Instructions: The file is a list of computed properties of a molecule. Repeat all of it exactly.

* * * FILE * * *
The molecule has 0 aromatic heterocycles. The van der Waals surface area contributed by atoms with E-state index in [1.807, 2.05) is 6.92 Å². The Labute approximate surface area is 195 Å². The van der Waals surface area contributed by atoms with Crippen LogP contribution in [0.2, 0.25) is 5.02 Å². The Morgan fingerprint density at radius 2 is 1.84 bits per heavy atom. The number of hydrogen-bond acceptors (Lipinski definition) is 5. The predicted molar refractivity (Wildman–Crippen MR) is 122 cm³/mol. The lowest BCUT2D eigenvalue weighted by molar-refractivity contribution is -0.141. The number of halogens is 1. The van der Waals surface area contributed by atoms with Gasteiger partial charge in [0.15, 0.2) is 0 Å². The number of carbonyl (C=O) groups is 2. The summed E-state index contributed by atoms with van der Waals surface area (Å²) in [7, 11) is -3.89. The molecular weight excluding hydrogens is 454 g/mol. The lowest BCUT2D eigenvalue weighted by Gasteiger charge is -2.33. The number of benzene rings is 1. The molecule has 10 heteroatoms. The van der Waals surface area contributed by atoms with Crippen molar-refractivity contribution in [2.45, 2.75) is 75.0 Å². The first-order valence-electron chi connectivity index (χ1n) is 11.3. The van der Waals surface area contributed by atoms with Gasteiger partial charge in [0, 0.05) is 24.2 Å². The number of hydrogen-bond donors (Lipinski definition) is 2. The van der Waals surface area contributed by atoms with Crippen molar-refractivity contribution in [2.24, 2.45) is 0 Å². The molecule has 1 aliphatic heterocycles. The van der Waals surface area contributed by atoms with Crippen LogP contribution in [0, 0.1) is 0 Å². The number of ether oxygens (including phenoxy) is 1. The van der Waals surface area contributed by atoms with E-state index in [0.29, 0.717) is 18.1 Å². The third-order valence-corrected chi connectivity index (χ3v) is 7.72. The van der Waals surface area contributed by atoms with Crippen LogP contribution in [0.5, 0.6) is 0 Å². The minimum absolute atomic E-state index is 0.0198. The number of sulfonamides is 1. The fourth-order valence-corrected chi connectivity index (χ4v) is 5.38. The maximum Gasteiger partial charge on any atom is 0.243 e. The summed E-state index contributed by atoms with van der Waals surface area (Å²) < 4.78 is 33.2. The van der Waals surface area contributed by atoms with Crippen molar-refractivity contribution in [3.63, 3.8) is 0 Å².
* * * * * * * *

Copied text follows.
The molecule has 0 aromatic heterocycles. The van der Waals surface area contributed by atoms with E-state index in [1.807, 2.05) is 6.92 Å². The Labute approximate surface area is 195 Å². The van der Waals surface area contributed by atoms with Crippen LogP contribution in [0.2, 0.25) is 5.02 Å². The Morgan fingerprint density at radius 2 is 1.84 bits per heavy atom. The number of hydrogen-bond acceptors (Lipinski definition) is 5. The predicted molar refractivity (Wildman–Crippen MR) is 122 cm³/mol. The lowest BCUT2D eigenvalue weighted by molar-refractivity contribution is -0.141. The number of halogens is 1. The van der Waals surface area contributed by atoms with Gasteiger partial charge in [0.15, 0.2) is 0 Å². The number of carbonyl (C=O) groups is 2. The summed E-state index contributed by atoms with van der Waals surface area (Å²) in [7, 11) is -3.89. The molecular weight excluding hydrogens is 454 g/mol. The lowest BCUT2D eigenvalue weighted by Gasteiger charge is -2.33. The number of benzene rings is 1. The molecule has 10 heteroatoms. The van der Waals surface area contributed by atoms with Crippen molar-refractivity contribution in [2.45, 2.75) is 75.0 Å². The first-order valence-electron chi connectivity index (χ1n) is 11.3. The van der Waals surface area contributed by atoms with Gasteiger partial charge in [0, 0.05) is 24.2 Å². The number of hydrogen-bond donors (Lipinski definition) is 2. The van der Waals surface area contributed by atoms with Crippen molar-refractivity contribution in [2.24, 2.45) is 0 Å². The molecule has 1 aliphatic heterocycles. The van der Waals surface area contributed by atoms with Crippen LogP contribution in [0, 0.1) is 0 Å². The number of ether oxygens (including phenoxy) is 1. The van der Waals surface area contributed by atoms with E-state index in [0.29, 0.717) is 18.1 Å². The third-order valence-corrected chi connectivity index (χ3v) is 7.72. The van der Waals surface area contributed by atoms with Crippen LogP contribution in [0.5, 0.6) is 0 Å². The minimum absolute atomic E-state index is 0.0198. The number of sulfonamides is 1. The fourth-order valence-corrected chi connectivity index (χ4v) is 5.38. The maximum Gasteiger partial charge on any atom is 0.243 e. The summed E-state index contributed by atoms with van der Waals surface area (Å²) < 4.78 is 33.2. The van der Waals surface area contributed by atoms with Crippen molar-refractivity contribution in [3.63, 3.8) is 0 Å².